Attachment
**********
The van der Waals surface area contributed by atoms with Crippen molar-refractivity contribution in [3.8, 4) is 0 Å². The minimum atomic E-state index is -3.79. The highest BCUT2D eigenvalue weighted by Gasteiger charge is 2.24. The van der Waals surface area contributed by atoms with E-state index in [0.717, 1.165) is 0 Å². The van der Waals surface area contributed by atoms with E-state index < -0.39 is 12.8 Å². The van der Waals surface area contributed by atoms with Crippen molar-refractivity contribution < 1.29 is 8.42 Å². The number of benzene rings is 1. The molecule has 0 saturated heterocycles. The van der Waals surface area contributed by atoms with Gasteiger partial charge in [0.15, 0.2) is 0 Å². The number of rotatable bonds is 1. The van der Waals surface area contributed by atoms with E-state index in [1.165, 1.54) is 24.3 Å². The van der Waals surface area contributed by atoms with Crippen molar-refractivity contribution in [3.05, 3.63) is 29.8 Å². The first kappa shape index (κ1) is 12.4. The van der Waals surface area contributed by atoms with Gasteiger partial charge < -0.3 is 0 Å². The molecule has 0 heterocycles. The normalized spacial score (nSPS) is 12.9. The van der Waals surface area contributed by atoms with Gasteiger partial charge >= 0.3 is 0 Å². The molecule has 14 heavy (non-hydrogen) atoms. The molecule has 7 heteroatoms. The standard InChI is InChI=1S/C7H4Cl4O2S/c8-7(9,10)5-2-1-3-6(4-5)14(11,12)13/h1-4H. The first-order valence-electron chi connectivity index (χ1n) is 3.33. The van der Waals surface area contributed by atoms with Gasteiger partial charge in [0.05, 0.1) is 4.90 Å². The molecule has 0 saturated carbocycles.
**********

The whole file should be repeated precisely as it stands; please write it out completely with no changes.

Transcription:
The van der Waals surface area contributed by atoms with Crippen molar-refractivity contribution in [3.8, 4) is 0 Å². The minimum atomic E-state index is -3.79. The highest BCUT2D eigenvalue weighted by Gasteiger charge is 2.24. The van der Waals surface area contributed by atoms with E-state index in [0.717, 1.165) is 0 Å². The van der Waals surface area contributed by atoms with E-state index < -0.39 is 12.8 Å². The van der Waals surface area contributed by atoms with Crippen molar-refractivity contribution < 1.29 is 8.42 Å². The number of benzene rings is 1. The molecule has 0 saturated heterocycles. The van der Waals surface area contributed by atoms with Gasteiger partial charge in [0.15, 0.2) is 0 Å². The number of rotatable bonds is 1. The van der Waals surface area contributed by atoms with E-state index in [1.165, 1.54) is 24.3 Å². The van der Waals surface area contributed by atoms with Crippen molar-refractivity contribution in [3.05, 3.63) is 29.8 Å². The first kappa shape index (κ1) is 12.4. The van der Waals surface area contributed by atoms with Gasteiger partial charge < -0.3 is 0 Å². The molecule has 0 heterocycles. The normalized spacial score (nSPS) is 12.9. The van der Waals surface area contributed by atoms with Gasteiger partial charge >= 0.3 is 0 Å². The molecule has 14 heavy (non-hydrogen) atoms. The molecule has 7 heteroatoms. The standard InChI is InChI=1S/C7H4Cl4O2S/c8-7(9,10)5-2-1-3-6(4-5)14(11,12)13/h1-4H. The first-order valence-electron chi connectivity index (χ1n) is 3.33. The van der Waals surface area contributed by atoms with Gasteiger partial charge in [0.05, 0.1) is 4.90 Å². The molecule has 0 saturated carbocycles.